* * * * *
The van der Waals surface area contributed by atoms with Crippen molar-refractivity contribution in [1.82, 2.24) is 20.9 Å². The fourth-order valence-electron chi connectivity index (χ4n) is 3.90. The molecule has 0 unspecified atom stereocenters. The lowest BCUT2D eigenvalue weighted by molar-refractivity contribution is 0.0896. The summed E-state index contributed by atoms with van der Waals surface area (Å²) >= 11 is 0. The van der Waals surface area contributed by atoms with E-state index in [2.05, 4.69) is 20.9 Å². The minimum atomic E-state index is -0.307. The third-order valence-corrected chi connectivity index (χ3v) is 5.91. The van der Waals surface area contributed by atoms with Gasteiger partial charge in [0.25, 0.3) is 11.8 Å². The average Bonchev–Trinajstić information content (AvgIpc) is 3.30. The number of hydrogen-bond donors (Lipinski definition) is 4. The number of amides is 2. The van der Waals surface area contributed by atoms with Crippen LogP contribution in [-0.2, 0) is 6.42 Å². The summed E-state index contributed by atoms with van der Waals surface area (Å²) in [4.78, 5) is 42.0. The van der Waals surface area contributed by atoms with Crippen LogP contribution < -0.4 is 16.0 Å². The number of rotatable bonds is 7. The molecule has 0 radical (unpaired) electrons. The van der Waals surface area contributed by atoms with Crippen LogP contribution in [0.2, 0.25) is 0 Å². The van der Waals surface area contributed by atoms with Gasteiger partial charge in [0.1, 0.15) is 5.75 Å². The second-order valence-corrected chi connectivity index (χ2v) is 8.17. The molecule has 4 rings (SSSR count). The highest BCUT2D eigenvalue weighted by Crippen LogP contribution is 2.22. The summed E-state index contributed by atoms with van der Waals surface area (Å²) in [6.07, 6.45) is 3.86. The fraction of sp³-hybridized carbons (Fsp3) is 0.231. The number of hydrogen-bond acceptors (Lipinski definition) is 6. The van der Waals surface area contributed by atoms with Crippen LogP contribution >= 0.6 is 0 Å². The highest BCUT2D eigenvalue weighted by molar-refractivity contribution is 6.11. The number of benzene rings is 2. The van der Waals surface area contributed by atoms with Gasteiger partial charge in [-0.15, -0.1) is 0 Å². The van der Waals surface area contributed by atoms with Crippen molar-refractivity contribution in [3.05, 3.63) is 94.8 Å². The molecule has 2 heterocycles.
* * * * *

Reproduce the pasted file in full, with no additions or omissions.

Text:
The van der Waals surface area contributed by atoms with Crippen molar-refractivity contribution in [1.82, 2.24) is 20.9 Å². The fourth-order valence-electron chi connectivity index (χ4n) is 3.90. The molecule has 0 unspecified atom stereocenters. The lowest BCUT2D eigenvalue weighted by molar-refractivity contribution is 0.0896. The summed E-state index contributed by atoms with van der Waals surface area (Å²) >= 11 is 0. The van der Waals surface area contributed by atoms with E-state index in [2.05, 4.69) is 20.9 Å². The minimum atomic E-state index is -0.307. The third-order valence-corrected chi connectivity index (χ3v) is 5.91. The van der Waals surface area contributed by atoms with Gasteiger partial charge in [0.25, 0.3) is 11.8 Å². The average Bonchev–Trinajstić information content (AvgIpc) is 3.30. The number of hydrogen-bond donors (Lipinski definition) is 4. The number of amides is 2. The van der Waals surface area contributed by atoms with Crippen LogP contribution in [-0.2, 0) is 6.42 Å². The summed E-state index contributed by atoms with van der Waals surface area (Å²) in [4.78, 5) is 42.0. The van der Waals surface area contributed by atoms with Crippen LogP contribution < -0.4 is 16.0 Å². The number of rotatable bonds is 7. The molecule has 0 radical (unpaired) electrons. The van der Waals surface area contributed by atoms with Crippen LogP contribution in [0.2, 0.25) is 0 Å². The van der Waals surface area contributed by atoms with Gasteiger partial charge in [0.1, 0.15) is 5.75 Å². The second-order valence-corrected chi connectivity index (χ2v) is 8.17. The molecule has 4 rings (SSSR count). The highest BCUT2D eigenvalue weighted by Crippen LogP contribution is 2.22. The summed E-state index contributed by atoms with van der Waals surface area (Å²) in [6.07, 6.45) is 3.86. The fraction of sp³-hybridized carbons (Fsp3) is 0.231. The number of hydrogen-bond acceptors (Lipinski definition) is 6. The van der Waals surface area contributed by atoms with Crippen LogP contribution >= 0.6 is 0 Å². The highest BCUT2D eigenvalue weighted by molar-refractivity contribution is 6.11. The number of benzene rings is 2. The van der Waals surface area contributed by atoms with Gasteiger partial charge in [-0.15, -0.1) is 0 Å². The van der Waals surface area contributed by atoms with Crippen molar-refractivity contribution in [3.05, 3.63) is 94.8 Å². The molecule has 2 heterocycles.